Most people agree that Medicaid should help the poor, particularly those whose poverty is related to their age and disability. However, the Affordable Care Act requires the federal government to pay a much greater share of the medical bills for nondisabled, nonpregnant adults than it does for elderly individuals, people with disabilities, children, and pregnant women.
The share of state Medicaid spending paid for by the federal government—known as the Federal Medical Assistance Percentage, or FMAP—had remained relatively unchanged throughout the program’s history until Congress and the executive branch changed that share, providing a strong incentive for states to expand Medicaid coverage to this new population of nondisabled, nonpregnant adults.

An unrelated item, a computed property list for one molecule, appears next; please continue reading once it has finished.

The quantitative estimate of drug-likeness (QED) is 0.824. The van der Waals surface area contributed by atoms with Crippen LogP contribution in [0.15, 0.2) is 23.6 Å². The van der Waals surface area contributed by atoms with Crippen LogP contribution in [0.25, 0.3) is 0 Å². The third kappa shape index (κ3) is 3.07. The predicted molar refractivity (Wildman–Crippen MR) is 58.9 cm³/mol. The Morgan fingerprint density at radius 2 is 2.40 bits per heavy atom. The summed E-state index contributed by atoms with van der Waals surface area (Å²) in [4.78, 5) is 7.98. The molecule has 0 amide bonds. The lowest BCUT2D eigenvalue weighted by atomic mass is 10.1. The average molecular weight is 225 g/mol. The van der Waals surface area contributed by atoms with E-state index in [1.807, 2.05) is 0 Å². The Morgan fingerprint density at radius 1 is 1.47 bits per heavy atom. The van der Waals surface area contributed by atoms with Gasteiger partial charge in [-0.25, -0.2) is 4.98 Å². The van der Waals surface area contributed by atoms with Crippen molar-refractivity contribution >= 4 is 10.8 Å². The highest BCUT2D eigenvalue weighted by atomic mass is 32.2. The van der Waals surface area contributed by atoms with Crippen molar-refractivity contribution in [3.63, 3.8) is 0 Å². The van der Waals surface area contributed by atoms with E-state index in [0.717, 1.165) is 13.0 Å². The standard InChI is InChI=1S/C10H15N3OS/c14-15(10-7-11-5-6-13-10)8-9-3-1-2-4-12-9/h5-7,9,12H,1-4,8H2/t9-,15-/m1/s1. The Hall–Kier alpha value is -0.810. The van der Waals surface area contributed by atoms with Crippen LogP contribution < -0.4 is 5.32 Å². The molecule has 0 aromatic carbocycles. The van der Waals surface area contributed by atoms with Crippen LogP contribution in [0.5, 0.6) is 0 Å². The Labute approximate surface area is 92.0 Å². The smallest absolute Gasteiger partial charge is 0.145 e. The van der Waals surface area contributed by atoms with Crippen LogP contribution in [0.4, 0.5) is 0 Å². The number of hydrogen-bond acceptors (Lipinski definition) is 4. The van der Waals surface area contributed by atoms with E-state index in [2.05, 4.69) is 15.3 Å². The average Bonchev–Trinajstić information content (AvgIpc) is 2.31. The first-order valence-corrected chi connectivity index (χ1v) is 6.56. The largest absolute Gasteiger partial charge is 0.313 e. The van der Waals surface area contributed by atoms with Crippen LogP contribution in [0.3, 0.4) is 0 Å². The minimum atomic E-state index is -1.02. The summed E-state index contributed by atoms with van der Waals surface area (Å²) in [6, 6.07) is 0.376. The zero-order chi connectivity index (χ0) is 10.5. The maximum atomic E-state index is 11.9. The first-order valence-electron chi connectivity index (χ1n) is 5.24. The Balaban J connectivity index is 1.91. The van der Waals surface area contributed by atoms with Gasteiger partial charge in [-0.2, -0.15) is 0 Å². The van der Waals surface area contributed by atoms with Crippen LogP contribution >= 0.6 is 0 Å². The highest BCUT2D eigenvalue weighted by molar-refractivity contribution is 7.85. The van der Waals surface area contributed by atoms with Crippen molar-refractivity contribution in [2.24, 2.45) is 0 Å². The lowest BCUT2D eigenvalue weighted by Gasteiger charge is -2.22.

The new FMAP formula and expansions created two significant problems:
- The federal government rewards states much more generously for providing services to individuals who fit the new criteria than to individuals who arguably are more in need of assistance
- The Medicaid expansion overlooks differences among states in their capacity to fund services for this new population, benefiting states with high per capita income at the expense of low-income states.
As it considers repeal and replace legislation, Congress should reexamine this arrangement. Congress should seek to devise a Medicaid financing structure that treats eligible populations equitably and recognizes the differences in fiscal capacity among states.
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